WSU News

WSU research helps reduce criminal re-offense rates

By Judith Van Dongen, WSU Spokane

Hamilton-Z-2014-80SPOKANE, Wash. – Increasing public safety and controlling costs are among the benefits of three related Washington State University projects to predict criminal re-offense and determine the effectiveness of treatment programs.

With funding from the state Department of Corrections and the state Institute for Public Policy, Zachary Hamilton, assistant professor of criminal justice at WSU Spokane, is leading the projects. They are intended to enhance the state’s system for classifying and treating felony offenders and others who potentially pose a threat to society.

Better risk assessment

The first project will update the state’s method for assessing inmates’ risk of reoffending after their release from prison. Implementation is expected to start in January 2015.

Under the current method, criminal history and demographics, like age and gender, have been used to assign each inmate a risk score. That score guides decisions like the security level of the prison where the offender is placed and the level of supervision needed upon release.

Using Department of Corrections data that cover almost 50,000 felony convictions 2008-10, Hamilton is developing and validating a new, more comprehensive version of assessment. It will consist of separate tools for male and female offenders for different types of crimes – such as violent crime, drug crime or property crime. Offenders’ needs will be considered, based on a needs assessment interview.

“The interviewer will ask questions related to education, vocation, family history, criminal attitudes, aggression and so on, getting at all the different domains that represent or have been linked to future criminal behavior,” said Hamilton.

The Department of Corrections has been collecting this type of information, but it wasn’t previously considered as part of the risk assessment, he said. Needs data will be reassessed every six months, making it possible to recalculate an inmate’s risk score to account for changes over time.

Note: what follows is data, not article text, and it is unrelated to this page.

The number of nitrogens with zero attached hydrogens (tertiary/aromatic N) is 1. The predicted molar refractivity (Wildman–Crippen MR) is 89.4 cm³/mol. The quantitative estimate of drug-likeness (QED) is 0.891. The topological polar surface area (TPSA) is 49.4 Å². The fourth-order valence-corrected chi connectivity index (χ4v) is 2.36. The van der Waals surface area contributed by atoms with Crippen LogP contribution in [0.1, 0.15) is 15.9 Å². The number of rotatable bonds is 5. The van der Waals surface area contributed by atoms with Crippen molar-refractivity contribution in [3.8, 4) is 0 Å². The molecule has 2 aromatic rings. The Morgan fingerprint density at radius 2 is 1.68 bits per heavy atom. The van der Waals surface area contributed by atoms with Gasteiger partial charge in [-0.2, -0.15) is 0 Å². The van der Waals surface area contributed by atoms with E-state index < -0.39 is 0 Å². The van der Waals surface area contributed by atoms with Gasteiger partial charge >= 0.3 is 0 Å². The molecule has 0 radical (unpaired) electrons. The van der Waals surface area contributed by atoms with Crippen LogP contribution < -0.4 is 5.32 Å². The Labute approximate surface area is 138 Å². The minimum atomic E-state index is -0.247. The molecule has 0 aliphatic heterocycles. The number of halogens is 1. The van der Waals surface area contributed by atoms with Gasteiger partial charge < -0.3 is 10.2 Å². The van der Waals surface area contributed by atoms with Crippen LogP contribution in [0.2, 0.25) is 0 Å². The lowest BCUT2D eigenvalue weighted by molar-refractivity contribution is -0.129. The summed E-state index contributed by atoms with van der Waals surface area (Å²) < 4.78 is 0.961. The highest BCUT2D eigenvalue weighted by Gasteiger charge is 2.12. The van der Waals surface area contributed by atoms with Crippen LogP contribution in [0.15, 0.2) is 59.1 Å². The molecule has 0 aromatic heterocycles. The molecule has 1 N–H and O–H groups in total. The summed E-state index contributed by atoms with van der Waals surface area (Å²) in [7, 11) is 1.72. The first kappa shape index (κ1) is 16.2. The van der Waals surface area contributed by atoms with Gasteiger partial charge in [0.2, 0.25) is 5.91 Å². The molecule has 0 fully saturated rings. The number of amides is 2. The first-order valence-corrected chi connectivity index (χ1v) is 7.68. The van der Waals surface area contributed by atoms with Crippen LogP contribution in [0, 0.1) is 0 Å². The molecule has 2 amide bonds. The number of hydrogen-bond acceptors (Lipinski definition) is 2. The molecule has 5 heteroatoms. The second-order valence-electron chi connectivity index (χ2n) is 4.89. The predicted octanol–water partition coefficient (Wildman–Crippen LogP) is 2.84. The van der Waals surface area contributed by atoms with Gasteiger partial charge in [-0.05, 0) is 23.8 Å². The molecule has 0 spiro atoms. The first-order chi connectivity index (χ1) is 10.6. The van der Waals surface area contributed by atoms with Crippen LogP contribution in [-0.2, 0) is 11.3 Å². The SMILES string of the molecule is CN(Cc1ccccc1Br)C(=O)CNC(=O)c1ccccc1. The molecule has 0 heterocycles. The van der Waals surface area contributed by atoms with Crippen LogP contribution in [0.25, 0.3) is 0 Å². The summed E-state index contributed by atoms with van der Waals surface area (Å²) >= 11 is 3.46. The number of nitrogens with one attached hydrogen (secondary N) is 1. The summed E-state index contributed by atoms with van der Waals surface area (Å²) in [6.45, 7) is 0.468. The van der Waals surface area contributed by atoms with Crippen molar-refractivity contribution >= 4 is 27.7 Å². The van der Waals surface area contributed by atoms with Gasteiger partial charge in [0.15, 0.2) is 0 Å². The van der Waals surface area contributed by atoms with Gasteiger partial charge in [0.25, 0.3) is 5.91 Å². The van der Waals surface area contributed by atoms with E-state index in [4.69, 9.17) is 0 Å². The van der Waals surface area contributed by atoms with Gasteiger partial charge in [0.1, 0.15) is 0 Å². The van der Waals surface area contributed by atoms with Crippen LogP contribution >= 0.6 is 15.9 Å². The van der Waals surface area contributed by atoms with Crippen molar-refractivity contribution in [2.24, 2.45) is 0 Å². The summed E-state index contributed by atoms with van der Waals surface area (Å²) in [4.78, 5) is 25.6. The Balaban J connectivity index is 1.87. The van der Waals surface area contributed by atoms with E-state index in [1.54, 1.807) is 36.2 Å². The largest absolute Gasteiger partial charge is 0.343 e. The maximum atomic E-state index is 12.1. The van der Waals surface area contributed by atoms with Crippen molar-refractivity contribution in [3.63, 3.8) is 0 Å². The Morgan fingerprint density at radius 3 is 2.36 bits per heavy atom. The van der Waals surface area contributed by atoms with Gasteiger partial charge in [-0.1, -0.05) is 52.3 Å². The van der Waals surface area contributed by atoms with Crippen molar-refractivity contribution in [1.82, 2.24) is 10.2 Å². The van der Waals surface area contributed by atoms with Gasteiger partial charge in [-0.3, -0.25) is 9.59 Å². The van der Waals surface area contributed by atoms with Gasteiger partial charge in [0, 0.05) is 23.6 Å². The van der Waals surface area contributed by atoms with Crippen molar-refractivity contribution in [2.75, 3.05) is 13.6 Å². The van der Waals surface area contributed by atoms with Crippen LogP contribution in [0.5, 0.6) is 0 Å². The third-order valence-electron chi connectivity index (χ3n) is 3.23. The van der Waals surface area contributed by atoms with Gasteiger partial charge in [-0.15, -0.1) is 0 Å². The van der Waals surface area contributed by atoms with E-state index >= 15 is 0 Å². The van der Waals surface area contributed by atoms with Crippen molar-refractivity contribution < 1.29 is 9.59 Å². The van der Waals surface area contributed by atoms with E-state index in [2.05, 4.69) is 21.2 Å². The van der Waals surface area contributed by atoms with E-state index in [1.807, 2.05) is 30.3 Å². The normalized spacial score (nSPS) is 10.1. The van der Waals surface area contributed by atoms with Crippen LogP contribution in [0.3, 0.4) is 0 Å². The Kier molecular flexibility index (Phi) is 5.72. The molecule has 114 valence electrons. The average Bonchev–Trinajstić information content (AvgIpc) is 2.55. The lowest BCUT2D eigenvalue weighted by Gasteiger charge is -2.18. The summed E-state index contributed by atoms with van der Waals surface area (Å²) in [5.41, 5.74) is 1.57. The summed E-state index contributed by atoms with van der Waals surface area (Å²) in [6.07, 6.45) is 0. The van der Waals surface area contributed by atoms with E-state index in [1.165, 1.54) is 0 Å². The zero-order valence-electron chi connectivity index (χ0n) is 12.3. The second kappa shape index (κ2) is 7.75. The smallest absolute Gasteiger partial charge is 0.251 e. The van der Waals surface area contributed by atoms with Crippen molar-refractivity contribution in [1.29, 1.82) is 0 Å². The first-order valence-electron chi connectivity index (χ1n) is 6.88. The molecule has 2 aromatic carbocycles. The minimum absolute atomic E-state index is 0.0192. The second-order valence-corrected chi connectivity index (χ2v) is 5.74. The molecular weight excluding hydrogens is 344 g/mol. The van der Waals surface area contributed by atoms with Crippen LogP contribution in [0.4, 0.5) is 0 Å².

Hamilton said preliminary results show the new risk assessment instrument is not only more accurate, but will also provide cost savings since it will better predict where inmates should be placed.

Evaluating programs to keep, cancel

The second project, mandated by the state Legislature, is an inventory of state-sponsored offender programs and assessment of their effectiveness at reducing the rate of re-offense. Implementation of plans to phase out and expand programs should begin by January 2016, Hamilton said.

Examples of programs being evaluated by Hamilton and co-investigator Jacqueline van Wormer include substance abuse treatment, educational programs, vocational training, cognitive-behavioral therapy, parenting courses and visitation programs.

“Our work will be used to eliminate funding for programs that aren’t effective and to expand the scope of programs that are,” said Hamilton. “The idea is that the new risk-needs assessment would feed people into those programs that are going to effectively reduce their risk of recidivism.”

Mental illness assessment

In the third project, Hamilton is developing a method to identify Washingtonians who are at risk of involuntary commitment – a legal process of placing into treatment individuals who are considered a public safety hazard due to severe mental illness.

The new instrument, which will include a needs assessment, will predict the risk of psychiatric rehospitalization and criminal behavior.

New WSU research institute

The projects are part of the research portfolio of the new Washington State Institute for Criminal Justice Research based at WSU. The institute was established to provide research and technical assistance to the Washington criminal justice community.

Hamilton, based at WSU Spokane, is director of the institute’s Division of Corrections and Sentencing. The division also includes WSU criminal justice faculty members Jacqueline van Wormer (Spokane); Faith Lutze, Mary Stohr and Craig Hemmens (Pullman); and Laurie Drapela (Vancouver).

 

Contacts:

Zachary Hamilton, WSU Department of Criminal Justice & Criminology, 509-358-7935, zachary.hamilton@wsu.edu

Judith Van Dongen, WSU Spokane/WSU News Service, 509-358-7524, jcvd@wsu.edu